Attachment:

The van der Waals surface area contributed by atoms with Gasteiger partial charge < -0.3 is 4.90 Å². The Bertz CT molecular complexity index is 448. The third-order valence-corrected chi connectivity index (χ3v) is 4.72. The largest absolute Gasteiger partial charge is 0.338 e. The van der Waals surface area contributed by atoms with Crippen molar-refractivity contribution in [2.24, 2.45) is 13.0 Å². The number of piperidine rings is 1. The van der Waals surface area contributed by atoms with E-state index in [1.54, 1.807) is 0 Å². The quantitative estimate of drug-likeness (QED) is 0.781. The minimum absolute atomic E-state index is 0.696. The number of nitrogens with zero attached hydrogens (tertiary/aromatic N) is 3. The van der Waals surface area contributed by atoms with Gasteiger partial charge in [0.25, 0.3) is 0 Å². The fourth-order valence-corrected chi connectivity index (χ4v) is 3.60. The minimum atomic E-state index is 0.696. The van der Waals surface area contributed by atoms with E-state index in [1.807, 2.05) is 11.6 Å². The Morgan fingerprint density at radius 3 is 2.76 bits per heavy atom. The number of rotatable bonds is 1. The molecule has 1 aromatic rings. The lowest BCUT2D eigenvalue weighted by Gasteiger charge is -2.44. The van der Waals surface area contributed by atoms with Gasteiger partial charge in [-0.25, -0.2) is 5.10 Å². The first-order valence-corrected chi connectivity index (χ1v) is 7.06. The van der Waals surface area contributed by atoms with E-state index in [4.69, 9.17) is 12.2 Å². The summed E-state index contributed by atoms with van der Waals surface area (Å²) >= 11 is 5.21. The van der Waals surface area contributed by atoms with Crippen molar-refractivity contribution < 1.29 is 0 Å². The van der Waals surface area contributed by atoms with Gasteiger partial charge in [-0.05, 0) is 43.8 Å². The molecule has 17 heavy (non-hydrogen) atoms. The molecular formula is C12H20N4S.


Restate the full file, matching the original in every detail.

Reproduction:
The van der Waals surface area contributed by atoms with Gasteiger partial charge < -0.3 is 4.90 Å². The Bertz CT molecular complexity index is 448. The third-order valence-corrected chi connectivity index (χ3v) is 4.72. The largest absolute Gasteiger partial charge is 0.338 e. The van der Waals surface area contributed by atoms with Crippen molar-refractivity contribution in [2.24, 2.45) is 13.0 Å². The number of piperidine rings is 1. The van der Waals surface area contributed by atoms with E-state index in [1.54, 1.807) is 0 Å². The quantitative estimate of drug-likeness (QED) is 0.781. The minimum absolute atomic E-state index is 0.696. The number of nitrogens with zero attached hydrogens (tertiary/aromatic N) is 3. The van der Waals surface area contributed by atoms with Gasteiger partial charge in [0.25, 0.3) is 0 Å². The fourth-order valence-corrected chi connectivity index (χ4v) is 3.60. The minimum atomic E-state index is 0.696. The van der Waals surface area contributed by atoms with E-state index in [1.807, 2.05) is 11.6 Å². The Morgan fingerprint density at radius 3 is 2.76 bits per heavy atom. The number of rotatable bonds is 1. The molecule has 1 aromatic rings. The lowest BCUT2D eigenvalue weighted by Gasteiger charge is -2.44. The van der Waals surface area contributed by atoms with Gasteiger partial charge in [-0.25, -0.2) is 5.10 Å². The first-order valence-corrected chi connectivity index (χ1v) is 7.06. The van der Waals surface area contributed by atoms with E-state index in [4.69, 9.17) is 12.2 Å². The summed E-state index contributed by atoms with van der Waals surface area (Å²) >= 11 is 5.21. The van der Waals surface area contributed by atoms with Crippen molar-refractivity contribution < 1.29 is 0 Å². The van der Waals surface area contributed by atoms with Gasteiger partial charge in [-0.05, 0) is 43.8 Å². The molecule has 17 heavy (non-hydrogen) atoms. The molecular formula is C12H20N4S.